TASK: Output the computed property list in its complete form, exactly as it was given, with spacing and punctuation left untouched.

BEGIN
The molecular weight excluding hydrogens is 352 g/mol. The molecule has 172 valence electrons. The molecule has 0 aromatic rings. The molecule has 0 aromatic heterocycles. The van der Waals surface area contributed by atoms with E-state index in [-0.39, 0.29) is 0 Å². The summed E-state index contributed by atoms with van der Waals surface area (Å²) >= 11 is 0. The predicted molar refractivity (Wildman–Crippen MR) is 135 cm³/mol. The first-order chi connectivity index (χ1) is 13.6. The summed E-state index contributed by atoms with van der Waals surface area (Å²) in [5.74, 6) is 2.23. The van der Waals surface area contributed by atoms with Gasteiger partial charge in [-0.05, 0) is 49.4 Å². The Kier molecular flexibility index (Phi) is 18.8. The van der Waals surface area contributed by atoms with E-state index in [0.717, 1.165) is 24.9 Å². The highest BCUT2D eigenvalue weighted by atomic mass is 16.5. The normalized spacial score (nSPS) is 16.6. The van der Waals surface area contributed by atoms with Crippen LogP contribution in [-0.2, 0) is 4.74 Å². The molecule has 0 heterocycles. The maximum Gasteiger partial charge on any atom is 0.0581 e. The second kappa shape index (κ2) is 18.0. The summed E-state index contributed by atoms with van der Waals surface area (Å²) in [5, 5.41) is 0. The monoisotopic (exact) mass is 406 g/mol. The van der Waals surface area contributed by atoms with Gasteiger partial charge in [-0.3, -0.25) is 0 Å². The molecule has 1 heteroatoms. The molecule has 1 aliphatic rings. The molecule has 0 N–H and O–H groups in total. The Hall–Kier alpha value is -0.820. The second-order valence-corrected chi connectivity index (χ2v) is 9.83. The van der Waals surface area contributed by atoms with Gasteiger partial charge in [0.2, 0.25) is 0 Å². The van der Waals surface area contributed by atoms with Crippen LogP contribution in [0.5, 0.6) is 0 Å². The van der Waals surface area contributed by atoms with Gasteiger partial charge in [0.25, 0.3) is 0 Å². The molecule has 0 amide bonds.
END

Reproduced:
The molecular weight excluding hydrogens is 352 g/mol. The molecule has 172 valence electrons. The molecule has 0 aromatic rings. The molecule has 0 aromatic heterocycles. The van der Waals surface area contributed by atoms with E-state index in [-0.39, 0.29) is 0 Å². The summed E-state index contributed by atoms with van der Waals surface area (Å²) >= 11 is 0. The predicted molar refractivity (Wildman–Crippen MR) is 135 cm³/mol. The first-order chi connectivity index (χ1) is 13.6. The summed E-state index contributed by atoms with van der Waals surface area (Å²) in [5.74, 6) is 2.23. The van der Waals surface area contributed by atoms with Gasteiger partial charge in [-0.05, 0) is 49.4 Å². The Kier molecular flexibility index (Phi) is 18.8. The van der Waals surface area contributed by atoms with E-state index in [0.717, 1.165) is 24.9 Å². The highest BCUT2D eigenvalue weighted by atomic mass is 16.5. The normalized spacial score (nSPS) is 16.6. The van der Waals surface area contributed by atoms with Crippen LogP contribution in [-0.2, 0) is 4.74 Å². The molecule has 0 heterocycles. The maximum Gasteiger partial charge on any atom is 0.0581 e. The second kappa shape index (κ2) is 18.0. The summed E-state index contributed by atoms with van der Waals surface area (Å²) in [5, 5.41) is 0. The monoisotopic (exact) mass is 406 g/mol. The van der Waals surface area contributed by atoms with Gasteiger partial charge in [-0.3, -0.25) is 0 Å². The molecule has 1 heteroatoms. The molecule has 1 aliphatic rings. The molecule has 0 N–H and O–H groups in total. The Hall–Kier alpha value is -0.820. The second-order valence-corrected chi connectivity index (χ2v) is 9.83. The van der Waals surface area contributed by atoms with Gasteiger partial charge in [0.2, 0.25) is 0 Å². The van der Waals surface area contributed by atoms with Crippen LogP contribution in [0.5, 0.6) is 0 Å². The van der Waals surface area contributed by atoms with Gasteiger partial charge in [0.25, 0.3) is 0 Å². The molecule has 0 amide bonds.